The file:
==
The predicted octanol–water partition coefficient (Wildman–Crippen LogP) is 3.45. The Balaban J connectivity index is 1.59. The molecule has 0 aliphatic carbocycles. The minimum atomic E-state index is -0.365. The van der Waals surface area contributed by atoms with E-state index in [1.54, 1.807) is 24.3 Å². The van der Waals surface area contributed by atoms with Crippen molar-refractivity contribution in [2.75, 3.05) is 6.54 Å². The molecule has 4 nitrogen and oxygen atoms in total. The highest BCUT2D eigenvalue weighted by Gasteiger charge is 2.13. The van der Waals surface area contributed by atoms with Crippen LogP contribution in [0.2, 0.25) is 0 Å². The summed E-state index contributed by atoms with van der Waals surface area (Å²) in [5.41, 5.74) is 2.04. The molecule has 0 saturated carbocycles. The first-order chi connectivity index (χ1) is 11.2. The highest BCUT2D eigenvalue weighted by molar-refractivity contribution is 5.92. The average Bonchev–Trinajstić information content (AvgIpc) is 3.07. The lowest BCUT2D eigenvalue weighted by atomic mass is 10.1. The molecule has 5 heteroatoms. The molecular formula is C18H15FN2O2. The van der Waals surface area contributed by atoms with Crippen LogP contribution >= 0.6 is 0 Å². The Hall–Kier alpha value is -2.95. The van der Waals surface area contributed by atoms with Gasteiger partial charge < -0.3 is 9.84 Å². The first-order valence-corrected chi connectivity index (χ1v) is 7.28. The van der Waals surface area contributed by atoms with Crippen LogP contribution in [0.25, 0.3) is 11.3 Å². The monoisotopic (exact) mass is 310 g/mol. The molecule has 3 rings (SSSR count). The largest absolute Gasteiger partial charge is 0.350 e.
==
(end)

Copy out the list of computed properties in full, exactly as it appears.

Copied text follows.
The predicted octanol–water partition coefficient (Wildman–Crippen LogP) is 3.45. The Balaban J connectivity index is 1.59. The molecule has 0 aliphatic carbocycles. The minimum atomic E-state index is -0.365. The van der Waals surface area contributed by atoms with E-state index in [1.54, 1.807) is 24.3 Å². The van der Waals surface area contributed by atoms with Crippen molar-refractivity contribution in [2.75, 3.05) is 6.54 Å². The molecule has 4 nitrogen and oxygen atoms in total. The highest BCUT2D eigenvalue weighted by Gasteiger charge is 2.13. The van der Waals surface area contributed by atoms with Crippen LogP contribution in [0.2, 0.25) is 0 Å². The summed E-state index contributed by atoms with van der Waals surface area (Å²) in [5.41, 5.74) is 2.04. The molecule has 0 saturated carbocycles. The first-order chi connectivity index (χ1) is 11.2. The highest BCUT2D eigenvalue weighted by molar-refractivity contribution is 5.92. The average Bonchev–Trinajstić information content (AvgIpc) is 3.07. The lowest BCUT2D eigenvalue weighted by atomic mass is 10.1. The molecule has 5 heteroatoms. The molecular formula is C18H15FN2O2. The van der Waals surface area contributed by atoms with Crippen LogP contribution >= 0.6 is 0 Å². The Hall–Kier alpha value is -2.95. The van der Waals surface area contributed by atoms with Gasteiger partial charge < -0.3 is 9.84 Å². The first-order valence-corrected chi connectivity index (χ1v) is 7.28. The van der Waals surface area contributed by atoms with Crippen LogP contribution in [0.25, 0.3) is 11.3 Å². The monoisotopic (exact) mass is 310 g/mol. The molecule has 3 rings (SSSR count). The largest absolute Gasteiger partial charge is 0.350 e.